Cooking Tips for Students by Michelin Star Chef, Raymond Blanc

You can stop onions making you cry by…

Cutting the onion near hot running water or a cloud of steam.  Try using a kettle or saucepan – the steam draws the vapours from the onion, dissolving them in the air.

The 5 ingredients you should always have in your shopping basket are…

  1. Onions (the basis of so many dishes)
    2. Tinned tomatoes (so versatile)
    3. Tinned pulses and beans (very healthy and perfect for bulking out meals on a budget)
    4. Dried herbs
    5. Wine (not just for drinking, but good for adding flavour!)

5 foods that are great for your body are…

  1. Garlic (adds oomph to most savoury dishes and is good for your immune system)
    2. Fruit & veg (it can be tricky to get your five a day so think creatively, whether its adding veg to your bolognaise, making fresh soups, or whizzing up a smoothie the morning after the night before)
    3. Fish (the omega oils in fish like salmon and tuna will boost brain cells)
    4. Red wine!
    5. Eggs (great source of protein)

A great dish to do when you’re on a tight budget is…

Make something hearty like beouf stroganoff that you can have for lunch the next day. Half the ingredients to make a smaller dish if there’s less people. It’s simple measures like this that can help when you’re on a tight budget. If you stick to simplicity and use ingredients you have, or know you will use again, wastage can be avoided and costs cut be cut.

Maman Blanc (my mother, who my cooking inspiration comes from) taught me all about not wasting food, the importance of seasonality and generosity. So I make my dishes simple, delicious and seasonal.

A really versatile ingredient to have is…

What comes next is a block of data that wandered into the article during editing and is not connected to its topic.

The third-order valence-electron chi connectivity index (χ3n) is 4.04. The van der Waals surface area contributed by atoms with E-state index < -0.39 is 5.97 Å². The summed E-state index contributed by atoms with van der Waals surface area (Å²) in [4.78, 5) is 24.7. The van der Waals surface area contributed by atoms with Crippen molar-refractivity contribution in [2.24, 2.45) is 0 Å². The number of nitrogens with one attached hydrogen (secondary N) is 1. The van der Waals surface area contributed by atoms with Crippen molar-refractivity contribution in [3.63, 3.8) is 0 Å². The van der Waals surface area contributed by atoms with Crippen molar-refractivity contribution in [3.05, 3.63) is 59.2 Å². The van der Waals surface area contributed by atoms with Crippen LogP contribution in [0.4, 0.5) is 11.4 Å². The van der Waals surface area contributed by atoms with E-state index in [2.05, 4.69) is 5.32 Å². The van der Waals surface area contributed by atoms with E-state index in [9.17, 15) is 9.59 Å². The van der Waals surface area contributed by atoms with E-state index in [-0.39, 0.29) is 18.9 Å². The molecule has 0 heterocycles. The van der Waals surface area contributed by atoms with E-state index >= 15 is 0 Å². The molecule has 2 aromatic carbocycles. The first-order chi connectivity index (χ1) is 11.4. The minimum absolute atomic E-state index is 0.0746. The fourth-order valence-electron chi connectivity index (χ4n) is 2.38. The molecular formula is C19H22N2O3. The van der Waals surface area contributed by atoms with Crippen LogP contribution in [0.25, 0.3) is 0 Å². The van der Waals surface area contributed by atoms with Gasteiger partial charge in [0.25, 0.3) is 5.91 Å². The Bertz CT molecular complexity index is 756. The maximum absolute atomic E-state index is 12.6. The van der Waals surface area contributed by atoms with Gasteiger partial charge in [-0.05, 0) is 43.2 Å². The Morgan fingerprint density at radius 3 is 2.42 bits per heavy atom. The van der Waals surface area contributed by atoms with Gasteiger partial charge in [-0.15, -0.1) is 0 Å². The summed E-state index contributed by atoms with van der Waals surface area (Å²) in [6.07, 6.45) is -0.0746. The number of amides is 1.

Eggs – you can do so much with them, whether it is whipping up a simple omelette for a mid-week supper, or poached on toast for a quick but nutritious breakfast that will kick start your day.

You can make a pasta dish more exciting by…

Sauté mushrooms in olive oil, finely chopped garlic and a splash of wine. Allow the wine to reduce then add a dollop of crème fraiche and stir through your cooked pasta of choice (spaghetti works well). For something a little different you can add a little pinch of tarragon to the mushrooms when cooking. If cooking for friends you can scatter over some chopped flat-leaf parsley for that final flourish.

A great tip when cooking meat is…

Don’t add the meat to a pan too soon! Add a thin layer of oil to the bottom of a stainless steel or cast iron pan. Heat the oil until it’s very hot and you see ripples, but not so hot that it’s smoking. Then, add the meat. And if you’re cooking skin-on chicken, be sure to place it in the pan skin-side down.

Students can improve their cooking skills by…

Moving away from the ready meals! It’s amazing how much you can learn, budget and improve your diet by taking the time to prepare your own meals… and they will be tastier too. There are days when I am ready to drop but it is never too much effort to toss some meat on the grill and rustle up some pommes frites.

Wine can be used in cooking for…

Boeuf Bourguignon – a classic French dish with red wine, lardons, baby onions, mushrooms and smooth mash.

The key to making a successful roast dinner for your flat mates is…

Timing – make sure everything is ready at the right time. Allocate ten minutes for the meat to sit and make sure the potatoes, veg and accompaniments are served piping hot, as soon as they are ready.

A slightly more challenging dish that students should try is…

Cheese soufflé! It does take practice to crack this one, but once you’ve mastered it your friends will be in awe!

A fun desert to try making with your friends is…

Madeleines with warm chocolate sauce. Relatively easy to make, but great fun to share with your friends.